History In The High Street

Margie Hofman

© Copyright 2001 by Margie Hofman
 

Several shops at the end of Canterbury high street were pulled down and before the new buildings went up, the Canterbury Archaeological Trust excavated to see what they could find.

An amazing medieval world has appeared, narrow lanes and tiny houses, wells and cess pits (all unhealthily close to each other), pieces of china, coins, jewellery and lots and lots of Roman roof tiles. It has proved to be one of the biggest archaeological finds in northern Europe in recent times.
 

The Trust asked for volunteers to wash the finds and as I thought I would never have the chance to get close to so many Roman and medieval artefacts, I volunteered. All the finds have to be washed with a toothbrush! A group of four volunteers sit in a portakabin and the archaeologist (45 are working on the site) come in if they have found something precious or unusual.On my first day a man came in with a complete stirrup which was dated 1400.

They asked me if I would help to show people around the site. There is a high walkway around the area and after the archaeologist showed me the points of interest I turned up on my first day to find the three other stewards had bad colds and I was the only one to do the explaining. I sat in a corner and did a hurried read through the notes and then took my first group of tourists through.

Lots of Roman material coming up, Canterbury is not particularly interested in the Romans, you dig a hole here and there is bound to be something of interest. The Romans had three attempts to invade Britain from 43 AD and stayed until 410. They were disliked by most people when they were in England, although many stayed and married English women and had their own families. When building a new pub in local Castle Street, the builders found two skeletons jammed into a hole and anxiously called the police who said "Don't worry there is a sword laying next to one of them." We can only surmise that the ancient Brits had had an argument with them and buried them under the mud floor. Their swords now lay in the Roman Museum in Canterbury, together with the beautiful mosaic floor found after the war.

Further back is the site of the friary of the Augustin Friars, oyster shells dyed red and blue proved to be a puzzle at first but the archaeologists decided they were used for ink wells .The children want to know the grisly bits about bodies, yes they have found 25 bodies and two skeletons last week, these are presumably of the monks. The archaeologists realised they were working on the edge of a cemetery which probably goes all the way under the present day shops. In the rubbish pits silver oyster shells can be seen shining in the rain, this used to be a poor man's food but the opposite is now the case.

Hampered by the terrible weather the archaeologists are hurrying to excavate as much as they can before the bulldozers move in . Everything is carefully photographed and recorded and the television Time Team programme are down here quite often and a complete film of the site should be shown in the autumn.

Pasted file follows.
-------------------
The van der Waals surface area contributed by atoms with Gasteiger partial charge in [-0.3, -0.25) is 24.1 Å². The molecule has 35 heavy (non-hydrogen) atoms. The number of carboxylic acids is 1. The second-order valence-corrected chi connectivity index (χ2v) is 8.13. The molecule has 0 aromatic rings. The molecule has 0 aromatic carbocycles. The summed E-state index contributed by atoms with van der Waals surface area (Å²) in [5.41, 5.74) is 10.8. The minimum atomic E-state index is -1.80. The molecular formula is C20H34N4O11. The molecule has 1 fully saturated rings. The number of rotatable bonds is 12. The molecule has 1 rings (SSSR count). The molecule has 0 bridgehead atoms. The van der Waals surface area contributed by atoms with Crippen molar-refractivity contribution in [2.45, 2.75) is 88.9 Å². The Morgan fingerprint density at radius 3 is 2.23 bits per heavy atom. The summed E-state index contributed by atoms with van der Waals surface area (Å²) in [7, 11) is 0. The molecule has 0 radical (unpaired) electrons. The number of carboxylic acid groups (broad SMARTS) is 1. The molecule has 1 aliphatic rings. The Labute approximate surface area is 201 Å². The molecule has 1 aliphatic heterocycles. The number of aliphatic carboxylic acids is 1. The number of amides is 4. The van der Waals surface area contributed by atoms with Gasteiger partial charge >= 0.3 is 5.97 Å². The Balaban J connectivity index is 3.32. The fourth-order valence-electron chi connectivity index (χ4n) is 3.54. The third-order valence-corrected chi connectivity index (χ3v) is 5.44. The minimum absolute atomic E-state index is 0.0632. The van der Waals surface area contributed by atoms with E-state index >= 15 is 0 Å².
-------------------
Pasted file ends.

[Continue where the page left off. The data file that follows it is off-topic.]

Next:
Suddenly from the area at the end of the site, near the modern road appears a road 10 foot wide, extremely large stones, interspersed with Roman red tiles. Here we have a Saxon road dating from the time of Alfred the Great, probably made in the year 850. It is with great excitement that we watch as the dark foundations of little houses are found,so small but it would have housed a family of maybe five.

Who was Alfred the Great? Most English school books tell us while hiding from the Vikings a poor peasant woman took him in and told him to look at her cooking, he sat there wondering what his next move would be and burnt the cakes, she berated him for his laziness. Please forget about this trivial story. Alfred was the first King of the English, England at that time had many kings, Kings of Wessex, Kent, etc., when they weren't fighting off the Vikings they were fighting each other. Alfred organised them all and defeated the Viking marauders, giving England peace and stability.

At the end of the site is a series of small dwellings, one has burned red mud, the archives of Canterbury are researched and we find it belonged to Godwin the Smith who rented his house from Canterbury Cathedral in 1166.

On the last week of the site, the body of a small baby is excavated in the Roman courtyard (the rest of the house is now under the high street and built over) other finds include an intact Roman perfume bottle .

The bulldozers were due to move in and at 4 a.m. myself and another worker went in to remove Roman tiles that were sticking out of a trench (nothing was going to be saved, it was going to be used for landfill) I pulled out 15 beautiful red tiles and brought them home in a bag and put them in the hall. My husband came down the stairs OK but I fell down. I then went to iron something and burned my arm on the iron. I went to walk out of the room, the door has shut and I bang my arm on the brass handle. Enough of that - the stones are firmly put outside in the garden.

The new dig continues on another site, there will be archaeology here until 2006.
 
 

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